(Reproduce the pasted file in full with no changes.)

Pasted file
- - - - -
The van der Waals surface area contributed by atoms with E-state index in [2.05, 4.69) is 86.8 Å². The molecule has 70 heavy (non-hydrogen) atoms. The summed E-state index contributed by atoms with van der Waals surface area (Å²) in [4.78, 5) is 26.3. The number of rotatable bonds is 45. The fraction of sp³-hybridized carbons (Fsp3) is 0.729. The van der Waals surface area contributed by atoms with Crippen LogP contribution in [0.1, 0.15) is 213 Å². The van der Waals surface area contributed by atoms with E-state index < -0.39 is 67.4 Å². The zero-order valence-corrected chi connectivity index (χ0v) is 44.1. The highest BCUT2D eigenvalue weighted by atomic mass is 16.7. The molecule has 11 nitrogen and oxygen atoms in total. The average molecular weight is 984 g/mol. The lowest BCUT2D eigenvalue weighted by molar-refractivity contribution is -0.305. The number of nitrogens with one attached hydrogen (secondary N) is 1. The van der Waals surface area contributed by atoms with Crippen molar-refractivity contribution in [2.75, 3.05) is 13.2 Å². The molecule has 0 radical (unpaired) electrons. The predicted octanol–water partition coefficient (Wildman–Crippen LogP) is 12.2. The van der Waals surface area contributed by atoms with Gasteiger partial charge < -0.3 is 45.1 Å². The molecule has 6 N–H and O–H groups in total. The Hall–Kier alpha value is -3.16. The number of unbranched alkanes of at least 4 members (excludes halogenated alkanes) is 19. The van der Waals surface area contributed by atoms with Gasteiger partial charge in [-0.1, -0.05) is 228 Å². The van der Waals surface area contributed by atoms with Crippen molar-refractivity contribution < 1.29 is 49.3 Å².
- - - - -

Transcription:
The van der Waals surface area contributed by atoms with E-state index in [2.05, 4.69) is 86.8 Å². The molecule has 70 heavy (non-hydrogen) atoms. The summed E-state index contributed by atoms with van der Waals surface area (Å²) in [4.78, 5) is 26.3. The number of rotatable bonds is 45. The fraction of sp³-hybridized carbons (Fsp3) is 0.729. The van der Waals surface area contributed by atoms with Crippen LogP contribution in [0.1, 0.15) is 213 Å². The van der Waals surface area contributed by atoms with E-state index < -0.39 is 67.4 Å². The zero-order valence-corrected chi connectivity index (χ0v) is 44.1. The highest BCUT2D eigenvalue weighted by atomic mass is 16.7. The molecule has 11 nitrogen and oxygen atoms in total. The average molecular weight is 984 g/mol. The lowest BCUT2D eigenvalue weighted by molar-refractivity contribution is -0.305. The number of nitrogens with one attached hydrogen (secondary N) is 1. The van der Waals surface area contributed by atoms with Crippen molar-refractivity contribution in [2.75, 3.05) is 13.2 Å². The molecule has 0 radical (unpaired) electrons. The predicted octanol–water partition coefficient (Wildman–Crippen LogP) is 12.2. The van der Waals surface area contributed by atoms with Gasteiger partial charge < -0.3 is 45.1 Å². The molecule has 6 N–H and O–H groups in total. The Hall–Kier alpha value is -3.16. The number of unbranched alkanes of at least 4 members (excludes halogenated alkanes) is 19. The van der Waals surface area contributed by atoms with Gasteiger partial charge in [-0.1, -0.05) is 228 Å². The van der Waals surface area contributed by atoms with Crippen molar-refractivity contribution < 1.29 is 49.3 Å².